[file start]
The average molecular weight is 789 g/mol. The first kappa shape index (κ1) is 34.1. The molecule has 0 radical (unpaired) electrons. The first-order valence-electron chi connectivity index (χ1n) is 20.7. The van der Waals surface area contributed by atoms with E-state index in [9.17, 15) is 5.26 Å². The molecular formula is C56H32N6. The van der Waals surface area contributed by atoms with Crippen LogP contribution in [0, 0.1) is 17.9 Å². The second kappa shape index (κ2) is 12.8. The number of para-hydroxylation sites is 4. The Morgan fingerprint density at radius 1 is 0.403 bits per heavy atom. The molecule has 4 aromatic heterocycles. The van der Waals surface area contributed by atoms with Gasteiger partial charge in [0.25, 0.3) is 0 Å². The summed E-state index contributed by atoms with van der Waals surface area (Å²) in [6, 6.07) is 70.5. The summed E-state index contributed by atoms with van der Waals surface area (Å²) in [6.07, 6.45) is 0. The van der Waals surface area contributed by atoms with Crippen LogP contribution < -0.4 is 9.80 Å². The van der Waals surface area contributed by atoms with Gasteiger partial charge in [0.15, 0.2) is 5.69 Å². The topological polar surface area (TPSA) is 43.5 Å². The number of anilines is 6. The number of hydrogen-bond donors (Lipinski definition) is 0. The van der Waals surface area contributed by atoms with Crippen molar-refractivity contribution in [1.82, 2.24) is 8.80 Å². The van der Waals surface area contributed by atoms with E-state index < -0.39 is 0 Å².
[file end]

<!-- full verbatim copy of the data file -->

The average molecular weight is 789 g/mol. The first kappa shape index (κ1) is 34.1. The molecule has 0 radical (unpaired) electrons. The first-order valence-electron chi connectivity index (χ1n) is 20.7. The van der Waals surface area contributed by atoms with E-state index in [9.17, 15) is 5.26 Å². The molecular formula is C56H32N6. The van der Waals surface area contributed by atoms with Crippen LogP contribution in [0, 0.1) is 17.9 Å². The second kappa shape index (κ2) is 12.8. The number of para-hydroxylation sites is 4. The Morgan fingerprint density at radius 1 is 0.403 bits per heavy atom. The molecule has 4 aromatic heterocycles. The van der Waals surface area contributed by atoms with Gasteiger partial charge in [0.25, 0.3) is 0 Å². The summed E-state index contributed by atoms with van der Waals surface area (Å²) in [6, 6.07) is 70.5. The summed E-state index contributed by atoms with van der Waals surface area (Å²) in [6.07, 6.45) is 0. The van der Waals surface area contributed by atoms with Crippen LogP contribution < -0.4 is 9.80 Å². The van der Waals surface area contributed by atoms with Gasteiger partial charge in [0.15, 0.2) is 5.69 Å². The topological polar surface area (TPSA) is 43.5 Å². The number of anilines is 6. The number of hydrogen-bond donors (Lipinski definition) is 0. The van der Waals surface area contributed by atoms with Crippen molar-refractivity contribution in [1.82, 2.24) is 8.80 Å². The van der Waals surface area contributed by atoms with E-state index < -0.39 is 0 Å².